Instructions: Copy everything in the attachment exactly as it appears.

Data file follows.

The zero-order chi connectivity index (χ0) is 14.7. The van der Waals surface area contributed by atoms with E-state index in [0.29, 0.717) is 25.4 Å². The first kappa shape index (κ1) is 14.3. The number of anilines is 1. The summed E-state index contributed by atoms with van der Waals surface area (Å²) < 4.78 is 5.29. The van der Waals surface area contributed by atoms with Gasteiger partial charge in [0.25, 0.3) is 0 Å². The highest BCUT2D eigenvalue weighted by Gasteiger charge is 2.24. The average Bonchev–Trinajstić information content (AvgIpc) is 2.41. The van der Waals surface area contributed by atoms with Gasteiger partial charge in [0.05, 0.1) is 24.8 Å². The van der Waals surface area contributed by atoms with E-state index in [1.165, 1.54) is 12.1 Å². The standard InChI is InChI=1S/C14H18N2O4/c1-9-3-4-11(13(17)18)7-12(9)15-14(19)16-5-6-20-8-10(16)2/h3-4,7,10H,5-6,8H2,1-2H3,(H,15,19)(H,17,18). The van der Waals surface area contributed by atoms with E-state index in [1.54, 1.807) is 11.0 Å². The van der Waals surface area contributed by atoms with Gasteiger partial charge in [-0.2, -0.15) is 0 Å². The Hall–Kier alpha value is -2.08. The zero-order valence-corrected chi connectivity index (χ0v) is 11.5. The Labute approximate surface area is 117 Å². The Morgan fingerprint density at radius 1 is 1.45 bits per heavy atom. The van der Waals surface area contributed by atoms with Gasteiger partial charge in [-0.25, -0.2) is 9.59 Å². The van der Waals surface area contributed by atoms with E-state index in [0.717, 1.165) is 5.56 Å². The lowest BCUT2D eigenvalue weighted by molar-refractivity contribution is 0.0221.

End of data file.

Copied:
The zero-order chi connectivity index (χ0) is 14.7. The van der Waals surface area contributed by atoms with E-state index in [0.29, 0.717) is 25.4 Å². The first kappa shape index (κ1) is 14.3. The number of anilines is 1. The summed E-state index contributed by atoms with van der Waals surface area (Å²) < 4.78 is 5.29. The van der Waals surface area contributed by atoms with Gasteiger partial charge in [0.25, 0.3) is 0 Å². The highest BCUT2D eigenvalue weighted by Gasteiger charge is 2.24. The average Bonchev–Trinajstić information content (AvgIpc) is 2.41. The van der Waals surface area contributed by atoms with Gasteiger partial charge in [0.05, 0.1) is 24.8 Å². The van der Waals surface area contributed by atoms with E-state index in [1.165, 1.54) is 12.1 Å². The standard InChI is InChI=1S/C14H18N2O4/c1-9-3-4-11(13(17)18)7-12(9)15-14(19)16-5-6-20-8-10(16)2/h3-4,7,10H,5-6,8H2,1-2H3,(H,15,19)(H,17,18). The van der Waals surface area contributed by atoms with E-state index in [1.54, 1.807) is 11.0 Å². The van der Waals surface area contributed by atoms with Gasteiger partial charge in [-0.2, -0.15) is 0 Å². The Hall–Kier alpha value is -2.08. The zero-order valence-corrected chi connectivity index (χ0v) is 11.5. The Labute approximate surface area is 117 Å². The Morgan fingerprint density at radius 1 is 1.45 bits per heavy atom. The van der Waals surface area contributed by atoms with Gasteiger partial charge in [-0.25, -0.2) is 9.59 Å². The van der Waals surface area contributed by atoms with E-state index in [0.717, 1.165) is 5.56 Å². The lowest BCUT2D eigenvalue weighted by molar-refractivity contribution is 0.0221.